The Songwriting Podcast: songwriters talking about songwriting
Join the family & learn how to write better songs, in any style
We’re here to help you write better songs, and help you progress in your songwriting journey.
Every Tuesday, we talk to a songwriter from any style and from any ability level to explore techniques that will actually help you write better, more memorable and more successful songs. Since November 2013, we’ve talked to many songwriters, from beginners to professionals and everything in between and had a blast each and every show. Join us and get those songs moving!
Singer/songwriter Nolan Hubbard, originally from Gananoque, Ontario, brought us some summer sunlight through his stories and two of his catchy, tuneful songs – “Today” and “Sandbanks”. In this informative and entertaining program we talked about:
Up and coming singer-songwriter and Humber College music student Sean Bertram joined us to talk about his education and his chord-based approach to songwriting. Blair Packham subbed in for Phil – thanks Blair! And welcome to Raphael, our new technical and audio specialist – welcome to the team!
The very talented singer-songwriter and improvisational artist Rachel Raditz brought one song to Song Talk Radio that she had written previously. The other she made up on the spot in the middle of the program. “Back in Hali” about a friendship that might be more set in Halifax had an unconventional structure and a melody that grabbed us by the ears. Rachel’s powerful and original voice brought made the song engaging throughout. Her second song featured completely improvised lyrics, melodies, and harmonies, was sung acappella using a loop device to surprising and entertaining effect.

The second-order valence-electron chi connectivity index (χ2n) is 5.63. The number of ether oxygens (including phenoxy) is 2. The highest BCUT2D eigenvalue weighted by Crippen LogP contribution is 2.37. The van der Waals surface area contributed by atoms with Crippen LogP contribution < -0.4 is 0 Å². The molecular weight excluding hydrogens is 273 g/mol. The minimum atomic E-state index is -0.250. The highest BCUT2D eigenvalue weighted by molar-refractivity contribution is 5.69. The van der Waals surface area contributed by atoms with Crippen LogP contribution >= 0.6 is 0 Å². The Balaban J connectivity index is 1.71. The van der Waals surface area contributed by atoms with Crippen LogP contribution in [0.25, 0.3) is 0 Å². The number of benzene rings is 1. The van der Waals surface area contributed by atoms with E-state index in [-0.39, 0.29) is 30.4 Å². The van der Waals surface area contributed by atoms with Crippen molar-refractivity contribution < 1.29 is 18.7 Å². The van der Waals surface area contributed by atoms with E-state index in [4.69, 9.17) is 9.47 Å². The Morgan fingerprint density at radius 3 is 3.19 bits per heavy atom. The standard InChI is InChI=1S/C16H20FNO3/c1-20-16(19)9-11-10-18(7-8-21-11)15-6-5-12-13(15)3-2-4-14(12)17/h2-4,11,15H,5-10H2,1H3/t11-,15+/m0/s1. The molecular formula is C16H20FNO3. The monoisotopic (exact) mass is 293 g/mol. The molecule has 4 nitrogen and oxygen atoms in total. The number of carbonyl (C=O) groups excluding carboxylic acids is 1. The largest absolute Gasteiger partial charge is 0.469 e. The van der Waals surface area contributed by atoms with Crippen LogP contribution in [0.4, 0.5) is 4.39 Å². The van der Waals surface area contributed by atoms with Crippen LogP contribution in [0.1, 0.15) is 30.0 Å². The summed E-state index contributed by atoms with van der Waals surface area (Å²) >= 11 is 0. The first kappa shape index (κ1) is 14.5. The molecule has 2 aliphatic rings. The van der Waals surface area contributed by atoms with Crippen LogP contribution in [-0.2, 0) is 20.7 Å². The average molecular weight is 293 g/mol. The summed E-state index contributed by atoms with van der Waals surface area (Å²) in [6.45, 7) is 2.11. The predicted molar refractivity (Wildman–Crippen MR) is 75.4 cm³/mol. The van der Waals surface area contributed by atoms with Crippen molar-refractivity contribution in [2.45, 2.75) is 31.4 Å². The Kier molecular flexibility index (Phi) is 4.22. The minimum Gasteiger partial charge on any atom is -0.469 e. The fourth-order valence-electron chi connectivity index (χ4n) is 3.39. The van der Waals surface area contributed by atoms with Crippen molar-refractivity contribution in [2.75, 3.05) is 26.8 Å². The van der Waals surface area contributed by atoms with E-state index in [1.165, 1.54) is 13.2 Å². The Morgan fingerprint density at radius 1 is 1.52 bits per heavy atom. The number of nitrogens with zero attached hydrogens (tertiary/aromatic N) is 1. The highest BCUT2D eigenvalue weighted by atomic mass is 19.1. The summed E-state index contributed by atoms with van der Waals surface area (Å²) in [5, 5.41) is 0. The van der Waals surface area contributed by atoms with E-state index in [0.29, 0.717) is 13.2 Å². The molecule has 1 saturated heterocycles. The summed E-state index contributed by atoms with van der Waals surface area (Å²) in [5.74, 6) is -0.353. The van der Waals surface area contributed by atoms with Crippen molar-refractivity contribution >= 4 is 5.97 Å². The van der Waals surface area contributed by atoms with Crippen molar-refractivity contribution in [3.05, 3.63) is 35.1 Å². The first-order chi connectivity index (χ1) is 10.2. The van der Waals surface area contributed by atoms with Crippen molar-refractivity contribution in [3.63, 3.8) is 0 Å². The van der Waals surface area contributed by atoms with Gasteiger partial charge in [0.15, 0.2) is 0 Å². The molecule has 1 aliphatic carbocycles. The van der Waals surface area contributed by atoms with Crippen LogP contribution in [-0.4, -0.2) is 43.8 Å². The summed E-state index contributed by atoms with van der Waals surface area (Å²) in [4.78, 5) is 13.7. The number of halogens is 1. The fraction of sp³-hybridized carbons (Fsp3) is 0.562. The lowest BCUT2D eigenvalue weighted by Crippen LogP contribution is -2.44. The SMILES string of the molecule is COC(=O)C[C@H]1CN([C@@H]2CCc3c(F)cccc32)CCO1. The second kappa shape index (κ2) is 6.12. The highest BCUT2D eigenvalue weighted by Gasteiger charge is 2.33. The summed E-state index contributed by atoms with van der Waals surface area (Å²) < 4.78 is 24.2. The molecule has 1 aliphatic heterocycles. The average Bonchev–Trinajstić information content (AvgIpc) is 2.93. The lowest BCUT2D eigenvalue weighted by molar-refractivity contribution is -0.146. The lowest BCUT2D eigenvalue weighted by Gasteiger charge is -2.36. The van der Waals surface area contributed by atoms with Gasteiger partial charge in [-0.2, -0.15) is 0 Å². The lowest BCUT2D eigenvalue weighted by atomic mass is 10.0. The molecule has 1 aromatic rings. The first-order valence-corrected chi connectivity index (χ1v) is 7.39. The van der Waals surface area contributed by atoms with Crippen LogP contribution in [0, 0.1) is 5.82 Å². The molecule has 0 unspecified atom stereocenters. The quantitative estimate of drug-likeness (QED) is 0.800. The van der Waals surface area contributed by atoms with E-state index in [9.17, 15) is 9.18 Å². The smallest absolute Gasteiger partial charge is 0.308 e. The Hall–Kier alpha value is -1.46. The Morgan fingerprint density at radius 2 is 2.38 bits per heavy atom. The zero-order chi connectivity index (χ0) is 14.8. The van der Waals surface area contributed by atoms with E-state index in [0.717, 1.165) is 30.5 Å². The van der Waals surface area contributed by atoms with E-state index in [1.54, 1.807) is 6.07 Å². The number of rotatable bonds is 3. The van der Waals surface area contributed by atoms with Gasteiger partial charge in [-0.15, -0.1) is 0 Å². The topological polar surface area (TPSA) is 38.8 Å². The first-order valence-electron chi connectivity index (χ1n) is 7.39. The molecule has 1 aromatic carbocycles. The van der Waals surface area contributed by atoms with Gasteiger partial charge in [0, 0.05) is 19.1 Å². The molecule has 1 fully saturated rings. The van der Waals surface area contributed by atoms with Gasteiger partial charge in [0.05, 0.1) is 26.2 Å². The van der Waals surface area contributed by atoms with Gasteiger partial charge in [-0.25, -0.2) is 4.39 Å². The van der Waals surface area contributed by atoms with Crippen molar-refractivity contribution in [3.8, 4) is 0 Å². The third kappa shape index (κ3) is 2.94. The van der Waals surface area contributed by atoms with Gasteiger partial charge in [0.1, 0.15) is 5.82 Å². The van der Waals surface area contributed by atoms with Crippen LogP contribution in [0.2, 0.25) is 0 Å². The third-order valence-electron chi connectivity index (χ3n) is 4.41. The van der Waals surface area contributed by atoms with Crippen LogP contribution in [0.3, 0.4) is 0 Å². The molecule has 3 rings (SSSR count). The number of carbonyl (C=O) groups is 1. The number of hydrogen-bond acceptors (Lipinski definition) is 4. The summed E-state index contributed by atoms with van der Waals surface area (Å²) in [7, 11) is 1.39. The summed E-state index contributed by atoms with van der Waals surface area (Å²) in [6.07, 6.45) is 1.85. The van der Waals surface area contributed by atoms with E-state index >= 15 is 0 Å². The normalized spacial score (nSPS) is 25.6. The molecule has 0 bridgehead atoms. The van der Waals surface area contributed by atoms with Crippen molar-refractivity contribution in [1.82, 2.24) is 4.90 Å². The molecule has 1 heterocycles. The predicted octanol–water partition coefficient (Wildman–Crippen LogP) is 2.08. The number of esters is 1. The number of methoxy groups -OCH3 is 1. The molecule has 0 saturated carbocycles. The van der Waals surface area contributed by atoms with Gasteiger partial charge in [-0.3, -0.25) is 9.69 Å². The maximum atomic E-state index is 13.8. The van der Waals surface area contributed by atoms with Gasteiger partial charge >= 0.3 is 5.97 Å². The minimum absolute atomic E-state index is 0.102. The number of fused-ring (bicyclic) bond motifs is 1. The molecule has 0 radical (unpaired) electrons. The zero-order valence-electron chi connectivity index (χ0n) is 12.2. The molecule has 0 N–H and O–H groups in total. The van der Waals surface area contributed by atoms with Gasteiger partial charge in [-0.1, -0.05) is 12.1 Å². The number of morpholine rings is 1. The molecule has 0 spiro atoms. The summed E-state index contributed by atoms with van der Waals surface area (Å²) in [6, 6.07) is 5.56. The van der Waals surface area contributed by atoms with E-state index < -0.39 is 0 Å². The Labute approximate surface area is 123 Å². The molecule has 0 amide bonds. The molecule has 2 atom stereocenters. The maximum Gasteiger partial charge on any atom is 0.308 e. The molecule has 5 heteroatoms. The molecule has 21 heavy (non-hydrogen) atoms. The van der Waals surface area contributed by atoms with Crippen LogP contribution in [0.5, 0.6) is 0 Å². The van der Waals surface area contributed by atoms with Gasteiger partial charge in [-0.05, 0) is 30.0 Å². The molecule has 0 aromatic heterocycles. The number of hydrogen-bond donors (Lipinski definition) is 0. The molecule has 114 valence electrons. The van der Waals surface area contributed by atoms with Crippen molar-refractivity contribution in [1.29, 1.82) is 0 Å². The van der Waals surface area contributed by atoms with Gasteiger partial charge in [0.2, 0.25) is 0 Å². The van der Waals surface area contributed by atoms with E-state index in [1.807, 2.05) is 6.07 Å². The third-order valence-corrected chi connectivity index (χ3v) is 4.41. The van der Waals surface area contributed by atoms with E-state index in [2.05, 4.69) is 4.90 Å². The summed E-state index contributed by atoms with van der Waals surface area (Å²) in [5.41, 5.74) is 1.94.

Jenny Perez is a classically trained pianist and vocalist. She’s recently begun her journey as a singer-songwriter, bringing her classic flavours to her modern songwriting. For this show, Jenny was accompanied by Sherry Jacoby on guitar and backup vocals.
We talked about:
the difference between classical and modern pop singing
the learning your technique debate: how much technique is too much?
going from the major to the minor on the same letter (eg. G-major to G-minor) in your chord progression
gettin’ all free and easy with your tempo
how much perfect rhyming can you stand before its gets too cheesy? Check out rhymezone.com
the guys argued over the pros and cons of having deliberately provocative lyrics